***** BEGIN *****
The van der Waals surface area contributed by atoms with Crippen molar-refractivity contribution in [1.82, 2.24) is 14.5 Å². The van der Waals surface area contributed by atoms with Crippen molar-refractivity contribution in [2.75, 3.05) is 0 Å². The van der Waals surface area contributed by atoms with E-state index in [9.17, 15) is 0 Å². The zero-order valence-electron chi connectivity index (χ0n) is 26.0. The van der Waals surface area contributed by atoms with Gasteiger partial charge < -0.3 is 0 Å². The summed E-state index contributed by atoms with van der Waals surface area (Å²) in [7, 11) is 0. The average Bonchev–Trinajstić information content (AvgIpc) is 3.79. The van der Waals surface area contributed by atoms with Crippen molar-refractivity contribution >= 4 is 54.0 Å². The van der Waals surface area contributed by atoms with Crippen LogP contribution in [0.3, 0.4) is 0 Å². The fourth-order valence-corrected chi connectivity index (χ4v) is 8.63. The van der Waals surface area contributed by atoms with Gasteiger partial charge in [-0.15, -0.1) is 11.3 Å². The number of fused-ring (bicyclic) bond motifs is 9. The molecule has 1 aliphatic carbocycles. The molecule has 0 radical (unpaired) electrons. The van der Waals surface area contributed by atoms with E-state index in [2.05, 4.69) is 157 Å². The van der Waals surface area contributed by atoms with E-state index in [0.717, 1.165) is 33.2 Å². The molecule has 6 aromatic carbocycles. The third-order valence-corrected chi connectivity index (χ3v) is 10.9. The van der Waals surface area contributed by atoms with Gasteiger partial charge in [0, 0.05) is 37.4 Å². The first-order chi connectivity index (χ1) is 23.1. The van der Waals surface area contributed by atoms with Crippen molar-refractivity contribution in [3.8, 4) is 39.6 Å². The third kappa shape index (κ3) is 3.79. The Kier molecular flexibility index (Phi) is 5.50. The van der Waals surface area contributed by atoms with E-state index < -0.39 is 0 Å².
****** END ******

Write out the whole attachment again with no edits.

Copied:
The van der Waals surface area contributed by atoms with Crippen molar-refractivity contribution in [1.82, 2.24) is 14.5 Å². The van der Waals surface area contributed by atoms with Crippen molar-refractivity contribution in [2.75, 3.05) is 0 Å². The van der Waals surface area contributed by atoms with E-state index in [9.17, 15) is 0 Å². The zero-order valence-electron chi connectivity index (χ0n) is 26.0. The van der Waals surface area contributed by atoms with Gasteiger partial charge < -0.3 is 0 Å². The summed E-state index contributed by atoms with van der Waals surface area (Å²) in [7, 11) is 0. The average Bonchev–Trinajstić information content (AvgIpc) is 3.79. The van der Waals surface area contributed by atoms with Crippen molar-refractivity contribution >= 4 is 54.0 Å². The van der Waals surface area contributed by atoms with Crippen LogP contribution in [0.3, 0.4) is 0 Å². The fourth-order valence-corrected chi connectivity index (χ4v) is 8.63. The van der Waals surface area contributed by atoms with Gasteiger partial charge in [-0.15, -0.1) is 11.3 Å². The number of fused-ring (bicyclic) bond motifs is 9. The molecule has 1 aliphatic carbocycles. The molecule has 0 radical (unpaired) electrons. The van der Waals surface area contributed by atoms with E-state index in [2.05, 4.69) is 157 Å². The van der Waals surface area contributed by atoms with E-state index in [0.717, 1.165) is 33.2 Å². The molecule has 6 aromatic carbocycles. The third-order valence-corrected chi connectivity index (χ3v) is 10.9. The van der Waals surface area contributed by atoms with Gasteiger partial charge in [0, 0.05) is 37.4 Å². The first-order chi connectivity index (χ1) is 23.1. The van der Waals surface area contributed by atoms with Crippen molar-refractivity contribution in [3.8, 4) is 39.6 Å². The third kappa shape index (κ3) is 3.79. The Kier molecular flexibility index (Phi) is 5.50. The van der Waals surface area contributed by atoms with E-state index < -0.39 is 0 Å².